The Fed has just announced a second round of stress tests for US banks. This follows the first round of tests in Spring 2009 with results announced in May. There are many interesting issues one could touch on in regard to the role of stress tests in regulating the banking system. But this blog is focused on risk management at non-financial corporations, and so we will leave most of those issues for discussion in other venues. But risk management at non-financial corporations obviously employs many of the same tools as risk management at banks and other financial institutions, so there are a few interesting questions that are common to the two realms. One of them is “What is special about stress tests?”
Are they any different than the other quantitative tools employed to measure risk? If the Fed is already calculating a VaR for each bank, it would seem that it already has a more comprehensive piece of information than would be contained in a stress test. The stress test identifies a single bad scenario and calculates the bank’s losses in that scenario. When calculating its VaR, a bank is effectively determining its losses under many, many possible scenarios. The bank then generates a probability distribution of losses. The VaR just locates the tail on this distribution. What extra information could the Fed extract by forcing the banks to focus on a single scenario instead of the full probability distribution of scenarios?
VaR has many advantages: it is simple to compute, mathematically elegant and relies on readily available market based information. Thus, VaR caught on in the financial industry, and rapidly became the state-of-the-art method of risk management. But, over the years, it became apparent that VaR has many faults. The best known problem is that the distribution of outcomes does not resemble the well behaved Normal distribution. In particular, the likelihood of tail events is much larger that what the Normal distribution would indicate. Six sigma events appear to be a lot more frequent than previously thought. Equally important, downside and upside risks are not symmetrical. The frequency of downside risk seems higher -the distribution exhibits negative skewness-, and the consequences of downside events seem to be much more serious. Most fund managers seem to understand this second aspect, for they focus primarily on maximum drawdowns instead of on standard deviations.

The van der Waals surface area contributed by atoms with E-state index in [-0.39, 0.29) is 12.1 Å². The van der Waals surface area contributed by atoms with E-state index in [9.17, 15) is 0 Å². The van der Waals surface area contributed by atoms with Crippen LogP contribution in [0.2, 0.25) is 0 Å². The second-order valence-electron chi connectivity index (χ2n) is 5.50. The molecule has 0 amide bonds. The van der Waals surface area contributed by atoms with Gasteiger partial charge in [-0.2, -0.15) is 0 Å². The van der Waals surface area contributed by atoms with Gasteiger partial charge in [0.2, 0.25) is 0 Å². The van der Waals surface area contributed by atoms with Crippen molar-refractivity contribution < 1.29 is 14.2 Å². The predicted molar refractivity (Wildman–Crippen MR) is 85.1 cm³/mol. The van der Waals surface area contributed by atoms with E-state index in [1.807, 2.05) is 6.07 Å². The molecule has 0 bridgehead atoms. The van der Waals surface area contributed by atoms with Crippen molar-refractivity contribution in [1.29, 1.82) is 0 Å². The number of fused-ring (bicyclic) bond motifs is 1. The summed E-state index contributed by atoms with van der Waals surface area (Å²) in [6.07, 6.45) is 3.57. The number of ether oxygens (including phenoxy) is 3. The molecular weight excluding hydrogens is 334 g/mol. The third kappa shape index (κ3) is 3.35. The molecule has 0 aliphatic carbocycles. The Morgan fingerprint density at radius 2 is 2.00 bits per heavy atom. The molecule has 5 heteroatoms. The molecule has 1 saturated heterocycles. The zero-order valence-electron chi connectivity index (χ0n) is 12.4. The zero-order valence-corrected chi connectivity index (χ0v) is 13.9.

In times of crisis, many of the assumptions lurking behind a VaR calculation are no longer valid. Liquidity dries up for many securities, and the prices calculated from standard models don’t match the terms on which the securities can actually be sold. A crisis can change all of the market dynamics. Managers who control the VaR calculation can manipulate the assumptions loaded into the program to generate a comfortable outcome, and it may be difficult for supervisors to pierce the veil.
All this means that VaRs are indeed very weak measures of true risk. They might give a decent reading under normal conditions, but they are of little use in extraordinary circumstances. Hence, VaRs need to be complemented with other measures of exposure. This seems to be what stress tests try to accomplish: to characterize times of extreme duress, and imagine what might happen if during those times something really bad happens. Focusing on a single scenario is a valuable management tool. As such, stress tests are no different from good planning. As General Eisenhower, an expert who gained his stars fighting in WWII, once put it: “a plan is nothing; planning is everything”.
Managers in many fields have used scenario analysis, the basis of stress tests, for a long time. However, due to their lack of statistical rigor, evidenced by the fact that the scenarios are not weighted by their estimated likelihood, scenario analysis has largely been ignored by the finance profession. It’s time to correct that practice, both in the management of banks, and in the financial management of non-financial corporations.